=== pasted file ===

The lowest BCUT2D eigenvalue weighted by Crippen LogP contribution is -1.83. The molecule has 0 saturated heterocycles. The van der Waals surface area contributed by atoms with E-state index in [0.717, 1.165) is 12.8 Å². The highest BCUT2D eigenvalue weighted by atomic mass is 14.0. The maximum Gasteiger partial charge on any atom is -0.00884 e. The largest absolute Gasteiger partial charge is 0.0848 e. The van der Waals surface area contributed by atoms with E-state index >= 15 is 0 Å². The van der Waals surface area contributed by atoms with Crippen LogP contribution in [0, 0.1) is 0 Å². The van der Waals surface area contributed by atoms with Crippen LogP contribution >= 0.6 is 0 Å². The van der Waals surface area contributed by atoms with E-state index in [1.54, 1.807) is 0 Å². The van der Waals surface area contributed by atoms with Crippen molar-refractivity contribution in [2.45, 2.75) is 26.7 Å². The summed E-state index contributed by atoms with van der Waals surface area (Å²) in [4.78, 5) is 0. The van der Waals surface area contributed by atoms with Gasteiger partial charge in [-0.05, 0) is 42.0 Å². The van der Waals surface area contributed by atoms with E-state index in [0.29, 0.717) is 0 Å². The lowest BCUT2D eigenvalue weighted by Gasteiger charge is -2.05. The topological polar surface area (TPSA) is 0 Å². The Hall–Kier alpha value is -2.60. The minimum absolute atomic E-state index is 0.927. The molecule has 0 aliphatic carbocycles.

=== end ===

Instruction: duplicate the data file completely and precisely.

The lowest BCUT2D eigenvalue weighted by Crippen LogP contribution is -1.83. The molecule has 0 saturated heterocycles. The van der Waals surface area contributed by atoms with E-state index in [0.717, 1.165) is 12.8 Å². The highest BCUT2D eigenvalue weighted by atomic mass is 14.0. The maximum Gasteiger partial charge on any atom is -0.00884 e. The largest absolute Gasteiger partial charge is 0.0848 e. The van der Waals surface area contributed by atoms with E-state index >= 15 is 0 Å². The van der Waals surface area contributed by atoms with Crippen LogP contribution in [0, 0.1) is 0 Å². The van der Waals surface area contributed by atoms with Crippen LogP contribution >= 0.6 is 0 Å². The van der Waals surface area contributed by atoms with E-state index in [1.54, 1.807) is 0 Å². The van der Waals surface area contributed by atoms with Crippen molar-refractivity contribution in [2.45, 2.75) is 26.7 Å². The summed E-state index contributed by atoms with van der Waals surface area (Å²) in [4.78, 5) is 0. The van der Waals surface area contributed by atoms with Gasteiger partial charge in [-0.05, 0) is 42.0 Å². The van der Waals surface area contributed by atoms with E-state index in [0.29, 0.717) is 0 Å². The lowest BCUT2D eigenvalue weighted by Gasteiger charge is -2.05. The topological polar surface area (TPSA) is 0 Å². The Hall–Kier alpha value is -2.60. The minimum absolute atomic E-state index is 0.927. The molecule has 0 aliphatic carbocycles.